Former Leeds United boss has received 'numerous offers' to return to management

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The veteran manager has discussed his next move following his departure from a Championship club earlier this season.

Former Leeds United and Sheffield United manager Neil Warnock has admitted he would be open to a return to the dugout and has received job offers over the last month.

The 74-year-old has enjoyed a colourful career in management that began with non-league club Gainsborough Trinity in 1980 and took him all of the way to the Premier League with the likes of Queens Park Rangers, Crystal Palace and Cardiff City.

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Warnock took charge of Leeds in February 2012 and secured a mid-table finish before the end of the season before overseeing a hectic summer in the transfer market as the likes of Paddy Kenny, Ross Barkley, Stephen Warnock and Lee Peltier all moved to Elland Road.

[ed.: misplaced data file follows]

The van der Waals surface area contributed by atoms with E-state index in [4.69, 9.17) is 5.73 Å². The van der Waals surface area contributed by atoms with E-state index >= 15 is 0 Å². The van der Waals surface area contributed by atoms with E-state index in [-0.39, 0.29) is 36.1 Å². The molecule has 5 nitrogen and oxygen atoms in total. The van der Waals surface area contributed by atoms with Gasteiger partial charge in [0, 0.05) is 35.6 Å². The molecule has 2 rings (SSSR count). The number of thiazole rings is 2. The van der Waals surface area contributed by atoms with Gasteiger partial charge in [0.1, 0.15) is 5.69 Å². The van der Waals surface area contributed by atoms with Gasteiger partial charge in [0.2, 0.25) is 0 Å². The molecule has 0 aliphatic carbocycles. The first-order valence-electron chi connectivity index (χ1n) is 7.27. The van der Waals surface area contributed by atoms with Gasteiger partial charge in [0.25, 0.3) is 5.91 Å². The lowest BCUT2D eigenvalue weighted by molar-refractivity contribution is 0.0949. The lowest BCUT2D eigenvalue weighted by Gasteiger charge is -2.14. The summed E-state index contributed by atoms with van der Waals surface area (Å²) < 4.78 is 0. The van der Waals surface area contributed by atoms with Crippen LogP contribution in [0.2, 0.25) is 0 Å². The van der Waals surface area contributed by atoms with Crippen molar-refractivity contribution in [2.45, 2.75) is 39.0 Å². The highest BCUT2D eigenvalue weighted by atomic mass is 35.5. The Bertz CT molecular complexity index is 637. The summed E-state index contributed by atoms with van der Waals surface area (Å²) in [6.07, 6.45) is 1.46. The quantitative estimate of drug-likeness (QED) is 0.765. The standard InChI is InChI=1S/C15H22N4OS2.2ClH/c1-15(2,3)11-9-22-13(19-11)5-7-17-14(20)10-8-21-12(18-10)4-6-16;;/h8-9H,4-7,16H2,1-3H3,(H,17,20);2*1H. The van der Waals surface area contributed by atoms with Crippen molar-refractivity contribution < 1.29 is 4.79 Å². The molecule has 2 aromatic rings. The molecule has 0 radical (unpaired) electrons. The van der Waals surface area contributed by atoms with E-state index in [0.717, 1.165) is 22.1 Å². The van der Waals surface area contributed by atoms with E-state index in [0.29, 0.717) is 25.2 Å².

A poor run of form during the second half of the season brought an end to Warnock's reign but he remained a constant presence on a Championship touchline after spending time in charge of the likes of Rotherham United and Middlesbrough over the last decade.

Warnock has been without a club since leaving Huddersfield Town in September but would be ready to return to management in the near future and admitted he would consider a move north of the border if the right offer came in.

He told the Hibs Observer: “I am disappointed I’ve not been up in Scotland, because I love it.

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“We've got a place in Dunoon, and I love coming up. I’ve had a few job offers down here these past few weeks, but I don’t want to do anything until after Christmas, maybe February. I love a challenge, you know those ones where someone says ‘it’s an impossible job’ or ‘they’re going to get relegated?’ – I love that, a backs-to-the-wall type thing.

“The kids are doing me a holiday in December when I’m 75, so I thought: ‘I’ll have a relax over Christmas, instead of being in a hotel room somewhere!’ You do get p****d off a bit [with management]. I suppose, not so much when you’re in it, because the adrenaline’s going, but when you’re on the outside looking in, you end up wondering: ‘How many hotels have I been in?’ 40-odd years of being a manager!"

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